First the reader must decide what sort of book The Budapest House is. Superficially it’s a biography and, despite the author’s protest, a bit of a hagiography, but it is also a history and a memoir. It engaged me as a student of history, twice a visitor to Budapest, and one the same age as the same age as Frances Pinter.
It’s written as a history, and a rather clunky one at that. It delves into the back story of a Hungarian Jewess who feels neither Hungarian nor Jewish, but guilty for the lack. Its 146 footnotes document interviews and references which often have little to do with the story, other than perhaps to brag about the research done.
As a history, it is somewhat revisionist. Ferrar admits to sharing Pinter’s’ left-liberal viewpoint, but rewrites history as he tells it. For example, “voters elected governments which spent on social benefits rather than imposing the austerity blamed for the 1930s Depression.” At first reading that sentence looks like balanced reporting, then you realize no one who knows better blames austerity for the Great Depression. But that depends on one’s point of view and often politics. Similarly, Ferrar portrays money manipulator George Soros as a white knight to eastern Europe, bragging he conducted his own foreign policy to the tune of a billion dollars a year. So the reader is left with a biased and potentially unreliable narrator, raising questions about the integrity of the balance of the text.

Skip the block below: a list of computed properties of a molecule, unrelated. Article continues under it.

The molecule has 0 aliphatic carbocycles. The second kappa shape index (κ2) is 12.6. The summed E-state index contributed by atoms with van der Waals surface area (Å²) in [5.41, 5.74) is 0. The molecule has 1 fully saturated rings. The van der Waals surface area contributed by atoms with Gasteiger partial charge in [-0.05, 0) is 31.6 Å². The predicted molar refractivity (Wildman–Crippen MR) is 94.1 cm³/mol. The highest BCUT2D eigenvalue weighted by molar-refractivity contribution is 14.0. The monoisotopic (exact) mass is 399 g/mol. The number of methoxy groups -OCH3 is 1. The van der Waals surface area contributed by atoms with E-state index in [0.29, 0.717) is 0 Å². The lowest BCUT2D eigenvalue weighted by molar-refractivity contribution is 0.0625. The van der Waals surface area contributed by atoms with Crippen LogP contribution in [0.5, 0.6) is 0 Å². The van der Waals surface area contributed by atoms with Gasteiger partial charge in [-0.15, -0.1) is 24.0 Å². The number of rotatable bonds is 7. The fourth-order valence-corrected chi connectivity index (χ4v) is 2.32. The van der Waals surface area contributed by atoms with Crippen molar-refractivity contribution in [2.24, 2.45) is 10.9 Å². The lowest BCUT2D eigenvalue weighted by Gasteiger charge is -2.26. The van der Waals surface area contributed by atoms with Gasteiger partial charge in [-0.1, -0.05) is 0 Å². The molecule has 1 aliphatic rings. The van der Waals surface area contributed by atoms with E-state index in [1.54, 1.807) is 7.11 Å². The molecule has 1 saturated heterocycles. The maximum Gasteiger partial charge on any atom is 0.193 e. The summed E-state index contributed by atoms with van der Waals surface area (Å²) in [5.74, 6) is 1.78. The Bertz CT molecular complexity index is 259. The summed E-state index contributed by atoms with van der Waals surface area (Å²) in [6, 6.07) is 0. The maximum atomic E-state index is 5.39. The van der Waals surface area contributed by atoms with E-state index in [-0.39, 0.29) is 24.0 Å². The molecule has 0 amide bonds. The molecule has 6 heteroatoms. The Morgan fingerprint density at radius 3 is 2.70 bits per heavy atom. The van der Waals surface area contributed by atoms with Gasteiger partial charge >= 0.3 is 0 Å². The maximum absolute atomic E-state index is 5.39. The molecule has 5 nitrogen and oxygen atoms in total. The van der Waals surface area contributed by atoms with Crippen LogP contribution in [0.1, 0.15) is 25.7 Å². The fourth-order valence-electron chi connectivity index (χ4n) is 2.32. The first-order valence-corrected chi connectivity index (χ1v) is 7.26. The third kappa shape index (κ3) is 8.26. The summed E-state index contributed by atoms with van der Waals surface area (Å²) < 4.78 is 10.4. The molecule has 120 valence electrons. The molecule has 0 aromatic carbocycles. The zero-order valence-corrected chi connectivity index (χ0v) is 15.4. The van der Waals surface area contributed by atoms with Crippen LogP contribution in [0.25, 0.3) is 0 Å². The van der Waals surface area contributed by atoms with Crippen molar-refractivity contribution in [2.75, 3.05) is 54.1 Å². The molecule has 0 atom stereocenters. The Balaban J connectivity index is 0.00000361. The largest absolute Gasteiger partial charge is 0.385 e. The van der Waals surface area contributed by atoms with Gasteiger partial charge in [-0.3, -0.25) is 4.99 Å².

Politics aside, Pinter’s personal history includes the harrowing Holocaust experiences of her family, her daring self-determination, and her individual campaign (with Soros’ financing) to bring books and a free press to much of eastern Europe while most people sat waiting for someone else to act.
(One point confirmed by my personal experience is the passivity of post-Communist eastern Europeans. I dealt with Serb, Croat and Bosnian refugees in a camp in Slovenia in the early 90s. Even when they had the means, they did not to improve their lot. At the time I ascribed it to the shock of their harrowing experience, but I also came to believe that fifty years of Communism had “bred out” their natural initiative. They were waiting for someone else to do for them, or at least tell them what to do. That parallels an observation by Pinter. Time will tell whether it reasserts itself.)
A good book. Hard to read, but worth the effort.